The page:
A maiden voyage will set sail in April and is aimed at giving former foster kids confidence and courage for a future they might not otherwise have imagined.

What You Need To Know

  • The I Can Foundation takes youth who have aged out of foster care and offers them hope

  • Two Tampa Bay area teens will join others on a 90 day voyage to the Caribbean

  • The aim is to will learn life skills and experience the world while learning about themselves

The I Can Foundation takes youth who have aged out of foster care and gives them hope.

Six teens, two of them from the Tampa Bay area, will soon set sail for 90 days to the Caribbean. A former foster youth and now 19-year-old Myshawn Haynes is looking forward to the trip.

"Experience something new and connecting and building relationships with people I don’t know," said Haynes.

Haynes and the others will learn life skills and experience the world while learning about themselves.

"Being able to understand your self-worth when you leave the boat, that’s what’s so important for us that you understand anything you put your mind to you can do," said I Can Co-Founder, Sean Ives.

Liz Sutherland wrote the book "No Ordinary Liz." In it, she focuses on aging out of foster care after living in more than a dozen homes. She says she considered strangers her family. Sutherland is the inspiration behind the I Can program and is now an advocate. While she recently got to take the sailing trip and it changed her life, she says experiencing something like this in her teens would have been profound.

From cultural immersion, to sea survival, SCUBA diving, CPR, budgeting and cooking, participants learn unique skills – all coming from similar backgrounds.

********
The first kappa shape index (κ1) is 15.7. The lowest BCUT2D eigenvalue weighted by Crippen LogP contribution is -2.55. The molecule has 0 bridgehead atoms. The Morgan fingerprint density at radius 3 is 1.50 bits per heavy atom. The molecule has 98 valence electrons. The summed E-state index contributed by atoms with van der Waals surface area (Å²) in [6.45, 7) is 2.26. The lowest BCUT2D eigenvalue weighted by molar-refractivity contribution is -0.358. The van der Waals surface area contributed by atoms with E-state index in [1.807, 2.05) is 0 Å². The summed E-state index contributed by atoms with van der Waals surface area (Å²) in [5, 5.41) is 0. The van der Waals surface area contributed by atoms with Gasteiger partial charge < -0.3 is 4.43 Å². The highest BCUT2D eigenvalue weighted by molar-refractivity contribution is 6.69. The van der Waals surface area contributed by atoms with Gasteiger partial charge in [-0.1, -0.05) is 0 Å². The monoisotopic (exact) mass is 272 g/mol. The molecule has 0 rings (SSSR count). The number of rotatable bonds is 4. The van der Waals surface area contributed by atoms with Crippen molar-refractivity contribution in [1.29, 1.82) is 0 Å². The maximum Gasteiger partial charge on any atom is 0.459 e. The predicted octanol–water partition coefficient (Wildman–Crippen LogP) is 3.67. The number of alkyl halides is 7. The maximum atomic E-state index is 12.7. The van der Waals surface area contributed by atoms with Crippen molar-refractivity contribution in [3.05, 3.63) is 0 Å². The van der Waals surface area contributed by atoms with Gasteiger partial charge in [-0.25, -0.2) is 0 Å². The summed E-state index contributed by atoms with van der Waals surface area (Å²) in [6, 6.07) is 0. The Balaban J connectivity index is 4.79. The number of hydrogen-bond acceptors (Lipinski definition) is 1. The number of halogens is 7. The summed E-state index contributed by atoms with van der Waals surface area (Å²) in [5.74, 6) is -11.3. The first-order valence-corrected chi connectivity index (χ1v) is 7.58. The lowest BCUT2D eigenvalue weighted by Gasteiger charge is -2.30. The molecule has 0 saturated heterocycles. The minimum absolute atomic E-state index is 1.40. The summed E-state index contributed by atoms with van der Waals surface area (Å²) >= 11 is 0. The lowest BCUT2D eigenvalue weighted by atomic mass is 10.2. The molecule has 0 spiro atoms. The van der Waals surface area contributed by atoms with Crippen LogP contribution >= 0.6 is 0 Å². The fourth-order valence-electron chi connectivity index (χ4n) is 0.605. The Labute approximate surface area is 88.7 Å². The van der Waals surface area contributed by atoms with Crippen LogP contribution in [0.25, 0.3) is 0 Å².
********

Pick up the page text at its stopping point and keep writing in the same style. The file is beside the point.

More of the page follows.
"I was in foster care for about three years and I only stayed in like two group homes," said Haynes.

I Can aims to build confidence and make sure those who were in foster care know their self-worth. The sailboat's namesake, Liz relates with Myshawn and the others who will set sail. She's excited for the young sailors to embrace the experience.

"This opportunity is for them to find themselves to find like I did, hope and to be able just be themselves and to be able to take in everything that is coming their way and just figure out, who am I?" said Sutherland.

Myshawn says he will set sail with an open mind.

"Anything is possible. You have to chase it. It's not going to come to you,"  said Haynes.

Haynes' high school football coach adopted him and his twin brother at age 17. The teen has dreams of being in the NFL and will head to Florida A&M University in the fall. Like Sutherland, Haynes wants to give back to foster kids.

"Help kids like me that don't have nowhere to go or a future, help them find their future," said Haynes.

The  I Can sailing trip could lead Myshawn to that future. It sets sail in April.

"I'm looking forward to it," said Haynes.